Last year was the first year I had my students making geogebra applets. Now that I look back, I think I went too fast at first, because their first function assignment was this. I think it was too much too soon. I may have frightened a few of them....so this year,

I'm slowing down now so I can speed up later.

I'm slowing down now so I can speed up later.

This time around, they did that same linear function geogebra, but in several layers. I devoted a whole week to letting them get to know geogebra, using the linear function, with which they are already familiar from grade 10. I wanted to start with the linear so that this time around, they're learning about geogebra, as opposed to the math. Although frankly, the two never happen in isolation, but I digress. I had them watch my "Learning Geogebra" video, do the practices that went with them, and then create a new geogebra every day of the week, each one a copy of the previous with more information added to it. I gave feedback on every single version, and helped individuals so that everyone was good before going on to next version. Here's what we did:

**Day 1:**Create a linear function controlled by sliders for slope and initial value & make sure the graph matches with your own knowledge of the linear function (ie increases for a > 0, flat for a = 0, etc)

Day 1: Sliders for a and k, rule y = ax + k |

**Day 2:**Add a t-slider and a point P whose position is controlled by the slider, and which slides along the line, no matter how much a and k are. This was really hard for them, partly because they thought that sliders were only for parameters, which was my fault. Will have to do that better next year.

**Day 3:**Add the initial value and the zero. Developed formula by: Got them to pick their own a and k, calculate I and Z, then use their own ggb to check. Survey everyone's calculations to get pattern, develop formula for I and Z, type in point to geogebra.

**Day 4:**special stuff, like conditional colours depending on whether the function increases or decreases (or is constant), displaying rule/coordinates using the "show value", or by using text boxes with objects in them.

Bonus teachable moment

Some students didn't seem familiar with good computing practices such as saving subsequent versions with a new name, or file naming practices. The version created on day 1 was linear1, day 2 was linear2, etc. I discovered this when one student sighed and said it was tiring having to start all over each time....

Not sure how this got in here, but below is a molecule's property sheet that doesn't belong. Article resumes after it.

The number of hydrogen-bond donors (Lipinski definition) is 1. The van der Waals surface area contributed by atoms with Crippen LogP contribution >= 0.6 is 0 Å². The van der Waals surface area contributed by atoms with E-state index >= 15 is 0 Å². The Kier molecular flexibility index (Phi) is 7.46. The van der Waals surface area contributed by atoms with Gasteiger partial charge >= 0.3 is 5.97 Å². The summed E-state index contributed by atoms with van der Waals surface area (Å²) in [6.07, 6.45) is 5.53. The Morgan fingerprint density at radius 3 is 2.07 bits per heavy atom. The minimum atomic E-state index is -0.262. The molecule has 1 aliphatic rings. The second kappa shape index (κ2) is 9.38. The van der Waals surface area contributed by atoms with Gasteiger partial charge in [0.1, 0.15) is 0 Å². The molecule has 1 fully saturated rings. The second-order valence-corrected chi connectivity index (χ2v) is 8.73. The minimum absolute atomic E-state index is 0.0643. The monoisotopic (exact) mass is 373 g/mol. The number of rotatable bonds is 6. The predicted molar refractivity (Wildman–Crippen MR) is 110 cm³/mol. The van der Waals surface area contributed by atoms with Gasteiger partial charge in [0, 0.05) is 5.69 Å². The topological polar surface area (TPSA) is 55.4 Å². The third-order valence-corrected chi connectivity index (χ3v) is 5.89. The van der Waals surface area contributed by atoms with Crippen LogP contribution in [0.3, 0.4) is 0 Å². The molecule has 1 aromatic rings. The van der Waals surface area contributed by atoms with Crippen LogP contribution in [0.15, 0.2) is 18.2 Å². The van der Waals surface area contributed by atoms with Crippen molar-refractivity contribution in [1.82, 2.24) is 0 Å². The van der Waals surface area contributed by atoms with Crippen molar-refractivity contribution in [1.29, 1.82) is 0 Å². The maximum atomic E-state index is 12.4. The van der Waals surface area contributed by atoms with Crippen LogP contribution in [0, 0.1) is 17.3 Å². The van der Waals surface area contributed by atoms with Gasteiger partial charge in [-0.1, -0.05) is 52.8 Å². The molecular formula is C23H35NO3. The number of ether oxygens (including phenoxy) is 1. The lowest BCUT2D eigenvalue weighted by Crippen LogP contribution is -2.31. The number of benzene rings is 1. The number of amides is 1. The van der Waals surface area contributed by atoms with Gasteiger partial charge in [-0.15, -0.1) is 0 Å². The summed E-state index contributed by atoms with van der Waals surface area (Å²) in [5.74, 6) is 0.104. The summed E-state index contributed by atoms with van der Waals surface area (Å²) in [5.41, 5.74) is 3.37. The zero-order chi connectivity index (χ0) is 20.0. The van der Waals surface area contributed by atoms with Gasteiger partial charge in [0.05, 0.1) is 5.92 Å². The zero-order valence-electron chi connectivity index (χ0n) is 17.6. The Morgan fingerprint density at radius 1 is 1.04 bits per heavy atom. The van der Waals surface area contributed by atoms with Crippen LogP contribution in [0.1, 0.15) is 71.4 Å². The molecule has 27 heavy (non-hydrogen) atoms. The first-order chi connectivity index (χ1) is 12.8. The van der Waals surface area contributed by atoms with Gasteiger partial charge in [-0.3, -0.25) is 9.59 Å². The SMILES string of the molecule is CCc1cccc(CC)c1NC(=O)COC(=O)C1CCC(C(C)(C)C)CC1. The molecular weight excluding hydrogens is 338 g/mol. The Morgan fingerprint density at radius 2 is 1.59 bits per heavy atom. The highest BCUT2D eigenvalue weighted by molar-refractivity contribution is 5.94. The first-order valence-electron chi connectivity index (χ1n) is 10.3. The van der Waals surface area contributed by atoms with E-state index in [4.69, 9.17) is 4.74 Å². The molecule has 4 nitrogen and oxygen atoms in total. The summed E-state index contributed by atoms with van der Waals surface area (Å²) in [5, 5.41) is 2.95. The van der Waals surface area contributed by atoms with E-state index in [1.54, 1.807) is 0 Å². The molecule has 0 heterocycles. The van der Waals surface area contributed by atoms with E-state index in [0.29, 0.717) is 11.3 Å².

And on that note, I made this for them:

Some students didn't seem familiar with good computing practices such as saving subsequent versions with a new name, or file naming practices. The version created on day 1 was linear1, day 2 was linear2, etc. I discovered this when one student sighed and said it was tiring having to start all over each time....

And on that note, I made this for them:

And now, for the rest of this year, they're going to make geogebras AND USE THEM!!! To make more!!!!

I want them to do this for EVERY function we're studying. And not only make geogebras, but USE them. And not just because I tell them to, but because they are compelled to, in order to move their own learning forward, in whatever direction they choose. I'm seeing a cyclical formation, in which they use their own paper graphs, their own calculations, and their own instincts to create, use, then improve their geogebras, which then feed the next one...

The recursive learning: Create - Check - Use - Repeat

New Rule: Trust yourself first, geogebra second

What I really, really want to EMPHASIZE is that they verify, as much as possible, their own geogebra, using their own calculations, and not vice versa. Most importantly they verify NOT by showing it to ME and asking ME if it's right.

If this works, by the time they're done this, they will know the absolute value function like a boss!

And by the end of the year, they'll be total geogebrainiacs like me!

This week we're starting the absolute value function. Here's what I'm planning:

**Tuesday**: (Yesterday) Graph, on graph paper, many graphs of absolute value functions, and worked their way up until they could quickly graph and describe y = a |b(x - h)| + k. So now they knew what a graph should look like and why it looks that way.**Wednesday:**(Today) Create version 1 with sliders for a, b, h, and k, and verify they're doing what they should by comparing to paper graphs. Also put in a vertex with (h, k) and make sure it's where it should be.**Thursday:**Math lab! Use version 1 to explore relationships between parameters, to develop point P.**Friday**: Create version 2 with time slider and point P, verify it using own calculations**Next week:**To add initial value, domain, range, interval of increase etcNew Rule: Trust yourself first, geogebra second

What I really, really want to EMPHASIZE is that they verify, as much as possible, their own geogebra, using their own calculations, and not vice versa. Most importantly they verify NOT by showing it to ME and asking ME if it's right.

If this works, by the time they're done this, they will know the absolute value function like a boss!

And by the end of the year, they'll be total geogebrainiacs like me!